During the turn of the twentieth century immigrants from the small village of Guardia Lombardi located in the province of Avellino, Italy came to settle in the Bunker Hill section of Dunmore, Pennsylvania. They  brought with them their deeply rooted spirit of sacrifice, courage, strength, and faith. These admirable traits became the Corner stone for the foundation of the Bunker Hill community.
To try to write a complete history of the parish and the people of St. Rocco’s would be difficult since records are not available.
St Rocco’s Church was organized by a group of men who resided in this Bunker Hill section, calling themselves the “Society of the Congregation of St. Rocco’s Church”. Funds were solicited from some forty families who comprised the founding congregation.

The church was purchased from the Presbyterians by the society. For approximately 17 years various priests from the diocese ministered to the spiritual needs of the people of the parish. In 1922 St Rocco’s received its first resident pastor, with the parish increasing to one hundred forty five families. Currently there are approximately 300 families that make up the parish.

In January 1999 tragedy struck St Rocco’s. A fire broke out a short time before Saturday evening Mass, causing extensive damage to the interior. It was during this heartbreak that true spirit of the Guardiesi came through. Displaying the faith and closeness of their ancestors, parishioners rallied together to save St. Rocco’s. The various damages to the church, which were not covered by insurance, were taken care of by “anonymous parishioners”.
While the church was being repaired, daily and weekend masses were held in the basement of the church. Despite the extensive smell of smoke and fire while the church was being repaired and cleaned, Fr Anthony Tombasco, (affectionately known as Father Tom), St. Rocco’s pastor for many years, held Mass before a “packed basement” every week. By Easter things were back to normal at St Rocco’s.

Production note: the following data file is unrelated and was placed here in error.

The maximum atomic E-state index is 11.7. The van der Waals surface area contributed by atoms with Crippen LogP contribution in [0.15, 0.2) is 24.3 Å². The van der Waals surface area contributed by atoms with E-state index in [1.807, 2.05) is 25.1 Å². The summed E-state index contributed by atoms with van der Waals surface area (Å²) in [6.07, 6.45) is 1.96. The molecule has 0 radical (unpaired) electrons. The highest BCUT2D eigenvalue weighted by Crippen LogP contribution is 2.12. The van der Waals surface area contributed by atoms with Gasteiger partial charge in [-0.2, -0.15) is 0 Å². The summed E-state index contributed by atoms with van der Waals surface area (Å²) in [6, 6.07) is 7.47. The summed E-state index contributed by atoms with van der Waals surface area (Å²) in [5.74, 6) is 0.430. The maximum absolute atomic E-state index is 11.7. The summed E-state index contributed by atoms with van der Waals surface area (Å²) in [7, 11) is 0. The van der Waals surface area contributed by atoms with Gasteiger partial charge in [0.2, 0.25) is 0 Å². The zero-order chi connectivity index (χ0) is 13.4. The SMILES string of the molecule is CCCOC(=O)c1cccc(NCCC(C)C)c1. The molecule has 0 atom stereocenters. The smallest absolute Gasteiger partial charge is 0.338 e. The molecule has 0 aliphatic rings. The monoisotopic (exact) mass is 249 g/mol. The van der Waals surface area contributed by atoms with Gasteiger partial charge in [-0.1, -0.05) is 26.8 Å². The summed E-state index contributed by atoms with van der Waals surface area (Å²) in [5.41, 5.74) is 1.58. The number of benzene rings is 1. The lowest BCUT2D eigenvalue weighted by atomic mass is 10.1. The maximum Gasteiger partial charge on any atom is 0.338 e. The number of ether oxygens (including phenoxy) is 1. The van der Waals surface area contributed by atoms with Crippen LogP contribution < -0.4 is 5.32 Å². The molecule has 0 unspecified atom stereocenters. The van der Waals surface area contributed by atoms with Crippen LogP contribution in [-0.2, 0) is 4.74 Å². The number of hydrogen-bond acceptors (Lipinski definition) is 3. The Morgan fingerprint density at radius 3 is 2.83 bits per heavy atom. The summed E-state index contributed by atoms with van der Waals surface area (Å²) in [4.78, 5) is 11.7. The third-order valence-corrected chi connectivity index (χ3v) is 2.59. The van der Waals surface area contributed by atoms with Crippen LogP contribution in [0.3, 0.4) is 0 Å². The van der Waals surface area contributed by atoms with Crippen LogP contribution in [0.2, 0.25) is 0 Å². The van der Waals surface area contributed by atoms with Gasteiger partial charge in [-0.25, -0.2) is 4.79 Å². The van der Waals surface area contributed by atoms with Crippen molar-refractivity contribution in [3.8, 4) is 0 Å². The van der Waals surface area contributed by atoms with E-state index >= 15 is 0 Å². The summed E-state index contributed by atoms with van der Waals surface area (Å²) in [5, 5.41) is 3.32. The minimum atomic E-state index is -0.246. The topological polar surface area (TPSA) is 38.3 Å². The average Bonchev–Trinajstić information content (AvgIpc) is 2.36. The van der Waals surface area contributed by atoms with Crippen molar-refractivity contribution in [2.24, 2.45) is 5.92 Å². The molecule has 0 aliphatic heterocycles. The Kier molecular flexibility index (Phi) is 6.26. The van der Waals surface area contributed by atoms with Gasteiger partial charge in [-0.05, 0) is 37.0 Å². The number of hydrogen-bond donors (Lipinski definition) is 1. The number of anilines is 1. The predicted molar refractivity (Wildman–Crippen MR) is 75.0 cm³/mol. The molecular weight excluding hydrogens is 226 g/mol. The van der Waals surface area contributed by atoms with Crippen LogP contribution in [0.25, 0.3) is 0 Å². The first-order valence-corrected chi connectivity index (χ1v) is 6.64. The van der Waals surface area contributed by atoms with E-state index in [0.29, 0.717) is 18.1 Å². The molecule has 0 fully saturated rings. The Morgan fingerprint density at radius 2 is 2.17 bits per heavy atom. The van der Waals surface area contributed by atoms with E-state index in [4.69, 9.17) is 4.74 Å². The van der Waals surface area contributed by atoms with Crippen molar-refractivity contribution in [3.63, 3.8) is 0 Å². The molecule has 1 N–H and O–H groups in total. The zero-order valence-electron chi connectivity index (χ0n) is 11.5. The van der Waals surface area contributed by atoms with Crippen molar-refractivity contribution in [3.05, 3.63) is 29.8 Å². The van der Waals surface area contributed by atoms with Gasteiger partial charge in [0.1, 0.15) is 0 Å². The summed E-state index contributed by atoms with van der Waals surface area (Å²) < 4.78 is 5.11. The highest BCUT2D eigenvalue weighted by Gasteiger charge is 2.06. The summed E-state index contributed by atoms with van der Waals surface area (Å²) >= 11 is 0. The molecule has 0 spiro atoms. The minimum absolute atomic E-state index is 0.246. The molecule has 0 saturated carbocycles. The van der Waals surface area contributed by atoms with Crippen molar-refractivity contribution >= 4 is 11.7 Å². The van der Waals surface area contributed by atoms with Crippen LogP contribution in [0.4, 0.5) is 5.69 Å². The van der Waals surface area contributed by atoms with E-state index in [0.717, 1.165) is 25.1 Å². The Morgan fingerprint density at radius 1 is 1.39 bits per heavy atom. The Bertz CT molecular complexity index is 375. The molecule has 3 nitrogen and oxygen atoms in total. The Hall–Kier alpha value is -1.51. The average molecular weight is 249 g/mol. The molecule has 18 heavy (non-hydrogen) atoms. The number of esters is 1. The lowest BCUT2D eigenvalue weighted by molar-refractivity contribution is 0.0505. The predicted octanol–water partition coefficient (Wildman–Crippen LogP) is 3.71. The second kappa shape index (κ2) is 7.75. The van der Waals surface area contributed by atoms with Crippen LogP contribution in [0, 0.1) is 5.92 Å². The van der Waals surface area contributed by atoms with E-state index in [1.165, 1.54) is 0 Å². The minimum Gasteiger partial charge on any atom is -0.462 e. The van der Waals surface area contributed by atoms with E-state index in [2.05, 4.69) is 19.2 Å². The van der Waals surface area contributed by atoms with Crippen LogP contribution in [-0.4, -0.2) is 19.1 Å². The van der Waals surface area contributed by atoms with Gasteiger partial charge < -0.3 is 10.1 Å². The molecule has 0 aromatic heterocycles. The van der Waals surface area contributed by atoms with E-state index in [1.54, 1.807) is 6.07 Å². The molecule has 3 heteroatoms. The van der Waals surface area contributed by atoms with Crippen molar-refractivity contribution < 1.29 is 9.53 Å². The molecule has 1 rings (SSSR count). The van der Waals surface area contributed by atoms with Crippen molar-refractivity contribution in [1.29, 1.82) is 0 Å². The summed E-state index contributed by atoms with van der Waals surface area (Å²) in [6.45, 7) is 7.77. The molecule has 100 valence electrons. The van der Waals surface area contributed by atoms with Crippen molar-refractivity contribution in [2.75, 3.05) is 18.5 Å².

The Festival of St Rocco is a tradition that was brought over from Guardia Lombardi by the ancestors of the Parish. This is held to the closest weekend prior to August 16th, which is the feast day of St Rocco. The festival is a three-day event with the highlight being the Procession, which is held after an afternoon Mass. The procession conducted for over 80 years, winds through the streets of the borough’s Bunker Hill section. It takes place on the last day of the festival (Sunday) where the men of the parish carry Statues of St. Rocco, the Blessed Virgin Mary and St. Joseph. Along the 1-½ mile procession route several stops are made so that people may  pay  homage to the statues representing the saints and the Blessed Mother and make monetary offerings. During the early days the widows of the parish would pin what little jewellery they  possessed to the banners of the saints as a sacrifice. Many of these same women would march barefoot in the procession as a sign of their devotion. Even though this practice faded in the early 1960’s, as the early  generations of immigrants slowly passed away, over 1000 people still march. After the procession, Benediction is held in the church and worshipers may  be blessed with a relic of St. Rocco. The format has changed very little since St Rocco’s Parish was founded. Afterwards parishioners and non-parishioners alike congregate in the church basement where Italian dinners are served, or on the church grounds where various Italian delicacies are served such as Pizza Fritta, sausage and peppers etc. and a variety of Italian deserts that can be accompanied by an espresso or cappuccino. The Feast of St Rocco is well known through out the surrounding areas because of the hard work and cooperation of the people along with the procession held in honour of its patron saint.